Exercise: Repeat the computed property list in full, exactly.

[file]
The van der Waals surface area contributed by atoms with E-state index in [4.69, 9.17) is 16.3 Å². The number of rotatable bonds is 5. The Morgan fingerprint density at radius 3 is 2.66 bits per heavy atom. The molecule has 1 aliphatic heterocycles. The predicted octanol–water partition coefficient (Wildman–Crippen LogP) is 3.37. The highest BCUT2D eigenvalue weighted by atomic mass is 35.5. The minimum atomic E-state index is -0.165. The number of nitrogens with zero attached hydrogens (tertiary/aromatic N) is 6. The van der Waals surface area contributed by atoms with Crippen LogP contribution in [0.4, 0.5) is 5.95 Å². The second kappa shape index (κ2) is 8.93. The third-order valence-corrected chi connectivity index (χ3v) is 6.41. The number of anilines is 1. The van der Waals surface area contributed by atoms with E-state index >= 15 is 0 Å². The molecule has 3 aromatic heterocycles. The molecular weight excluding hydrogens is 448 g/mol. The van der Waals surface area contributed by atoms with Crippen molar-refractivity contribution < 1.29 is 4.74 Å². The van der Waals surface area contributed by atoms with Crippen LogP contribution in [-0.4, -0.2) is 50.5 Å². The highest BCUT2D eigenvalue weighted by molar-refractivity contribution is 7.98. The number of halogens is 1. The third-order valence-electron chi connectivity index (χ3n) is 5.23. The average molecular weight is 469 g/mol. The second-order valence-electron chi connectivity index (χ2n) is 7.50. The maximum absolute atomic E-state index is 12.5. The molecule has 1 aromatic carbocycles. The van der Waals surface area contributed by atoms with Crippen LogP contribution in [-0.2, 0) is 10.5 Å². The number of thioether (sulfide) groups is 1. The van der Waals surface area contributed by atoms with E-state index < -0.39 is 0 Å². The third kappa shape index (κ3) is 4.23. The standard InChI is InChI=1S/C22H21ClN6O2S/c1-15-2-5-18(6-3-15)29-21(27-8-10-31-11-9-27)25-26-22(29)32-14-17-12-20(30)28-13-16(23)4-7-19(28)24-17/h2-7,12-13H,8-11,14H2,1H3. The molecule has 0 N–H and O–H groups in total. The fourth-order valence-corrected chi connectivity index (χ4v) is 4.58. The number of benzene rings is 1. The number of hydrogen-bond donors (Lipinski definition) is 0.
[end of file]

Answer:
The van der Waals surface area contributed by atoms with E-state index in [4.69, 9.17) is 16.3 Å². The number of rotatable bonds is 5. The Morgan fingerprint density at radius 3 is 2.66 bits per heavy atom. The molecule has 1 aliphatic heterocycles. The predicted octanol–water partition coefficient (Wildman–Crippen LogP) is 3.37. The highest BCUT2D eigenvalue weighted by atomic mass is 35.5. The minimum atomic E-state index is -0.165. The number of nitrogens with zero attached hydrogens (tertiary/aromatic N) is 6. The van der Waals surface area contributed by atoms with Crippen LogP contribution in [0.4, 0.5) is 5.95 Å². The second kappa shape index (κ2) is 8.93. The third-order valence-corrected chi connectivity index (χ3v) is 6.41. The number of anilines is 1. The van der Waals surface area contributed by atoms with E-state index >= 15 is 0 Å². The molecule has 3 aromatic heterocycles. The molecular weight excluding hydrogens is 448 g/mol. The van der Waals surface area contributed by atoms with Crippen molar-refractivity contribution < 1.29 is 4.74 Å². The van der Waals surface area contributed by atoms with Crippen LogP contribution in [-0.4, -0.2) is 50.5 Å². The highest BCUT2D eigenvalue weighted by molar-refractivity contribution is 7.98. The number of halogens is 1. The third-order valence-electron chi connectivity index (χ3n) is 5.23. The average molecular weight is 469 g/mol. The second-order valence-electron chi connectivity index (χ2n) is 7.50. The maximum absolute atomic E-state index is 12.5. The molecule has 1 aromatic carbocycles. The van der Waals surface area contributed by atoms with Crippen LogP contribution in [-0.2, 0) is 10.5 Å². The number of thioether (sulfide) groups is 1. The van der Waals surface area contributed by atoms with E-state index < -0.39 is 0 Å². The third kappa shape index (κ3) is 4.23. The standard InChI is InChI=1S/C22H21ClN6O2S/c1-15-2-5-18(6-3-15)29-21(27-8-10-31-11-9-27)25-26-22(29)32-14-17-12-20(30)28-13-16(23)4-7-19(28)24-17/h2-7,12-13H,8-11,14H2,1H3. The molecule has 0 N–H and O–H groups in total. The fourth-order valence-corrected chi connectivity index (χ4v) is 4.58. The number of benzene rings is 1. The number of hydrogen-bond donors (Lipinski definition) is 0.